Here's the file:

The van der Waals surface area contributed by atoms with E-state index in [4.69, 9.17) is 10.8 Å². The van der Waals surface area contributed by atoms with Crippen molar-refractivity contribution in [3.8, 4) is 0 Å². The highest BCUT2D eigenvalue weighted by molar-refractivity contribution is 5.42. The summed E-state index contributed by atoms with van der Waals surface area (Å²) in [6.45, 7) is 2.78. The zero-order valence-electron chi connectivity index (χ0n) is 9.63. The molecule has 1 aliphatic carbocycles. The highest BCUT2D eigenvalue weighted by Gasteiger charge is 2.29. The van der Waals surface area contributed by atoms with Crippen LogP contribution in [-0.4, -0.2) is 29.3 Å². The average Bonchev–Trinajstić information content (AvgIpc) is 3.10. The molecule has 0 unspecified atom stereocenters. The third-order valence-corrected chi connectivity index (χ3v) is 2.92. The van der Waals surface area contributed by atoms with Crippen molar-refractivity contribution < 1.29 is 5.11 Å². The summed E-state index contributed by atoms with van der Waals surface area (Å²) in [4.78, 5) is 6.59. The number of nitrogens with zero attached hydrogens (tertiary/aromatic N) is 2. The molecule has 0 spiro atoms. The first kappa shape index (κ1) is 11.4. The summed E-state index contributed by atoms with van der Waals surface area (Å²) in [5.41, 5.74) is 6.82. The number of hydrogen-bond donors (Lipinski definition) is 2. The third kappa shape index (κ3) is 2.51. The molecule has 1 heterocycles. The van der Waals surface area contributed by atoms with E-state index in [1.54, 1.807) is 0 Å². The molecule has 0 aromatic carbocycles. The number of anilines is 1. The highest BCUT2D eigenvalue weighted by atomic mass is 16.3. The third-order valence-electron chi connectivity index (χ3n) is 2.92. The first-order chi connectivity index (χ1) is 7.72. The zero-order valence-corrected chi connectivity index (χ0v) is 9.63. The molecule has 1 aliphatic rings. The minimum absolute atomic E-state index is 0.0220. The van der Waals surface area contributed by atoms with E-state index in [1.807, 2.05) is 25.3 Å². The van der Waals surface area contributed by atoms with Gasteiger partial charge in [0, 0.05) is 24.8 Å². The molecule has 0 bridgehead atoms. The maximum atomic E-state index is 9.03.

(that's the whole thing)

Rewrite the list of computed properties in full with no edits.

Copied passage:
The van der Waals surface area contributed by atoms with E-state index in [4.69, 9.17) is 10.8 Å². The van der Waals surface area contributed by atoms with Crippen molar-refractivity contribution in [3.8, 4) is 0 Å². The highest BCUT2D eigenvalue weighted by molar-refractivity contribution is 5.42. The summed E-state index contributed by atoms with van der Waals surface area (Å²) in [6.45, 7) is 2.78. The zero-order valence-electron chi connectivity index (χ0n) is 9.63. The molecule has 1 aliphatic carbocycles. The highest BCUT2D eigenvalue weighted by Gasteiger charge is 2.29. The van der Waals surface area contributed by atoms with Crippen LogP contribution in [-0.4, -0.2) is 29.3 Å². The average Bonchev–Trinajstić information content (AvgIpc) is 3.10. The molecule has 0 unspecified atom stereocenters. The third-order valence-corrected chi connectivity index (χ3v) is 2.92. The van der Waals surface area contributed by atoms with Crippen molar-refractivity contribution < 1.29 is 5.11 Å². The summed E-state index contributed by atoms with van der Waals surface area (Å²) in [4.78, 5) is 6.59. The number of nitrogens with zero attached hydrogens (tertiary/aromatic N) is 2. The molecule has 0 spiro atoms. The first kappa shape index (κ1) is 11.4. The summed E-state index contributed by atoms with van der Waals surface area (Å²) in [5.41, 5.74) is 6.82. The number of hydrogen-bond donors (Lipinski definition) is 2. The third kappa shape index (κ3) is 2.51. The molecule has 1 heterocycles. The van der Waals surface area contributed by atoms with E-state index in [1.54, 1.807) is 0 Å². The molecule has 0 aromatic carbocycles. The number of anilines is 1. The highest BCUT2D eigenvalue weighted by atomic mass is 16.3. The third-order valence-electron chi connectivity index (χ3n) is 2.92. The first-order chi connectivity index (χ1) is 7.72. The zero-order valence-corrected chi connectivity index (χ0v) is 9.63. The molecule has 1 aliphatic rings. The minimum absolute atomic E-state index is 0.0220. The van der Waals surface area contributed by atoms with E-state index in [1.807, 2.05) is 25.3 Å². The van der Waals surface area contributed by atoms with Gasteiger partial charge in [0, 0.05) is 24.8 Å². The molecule has 0 bridgehead atoms. The maximum atomic E-state index is 9.03.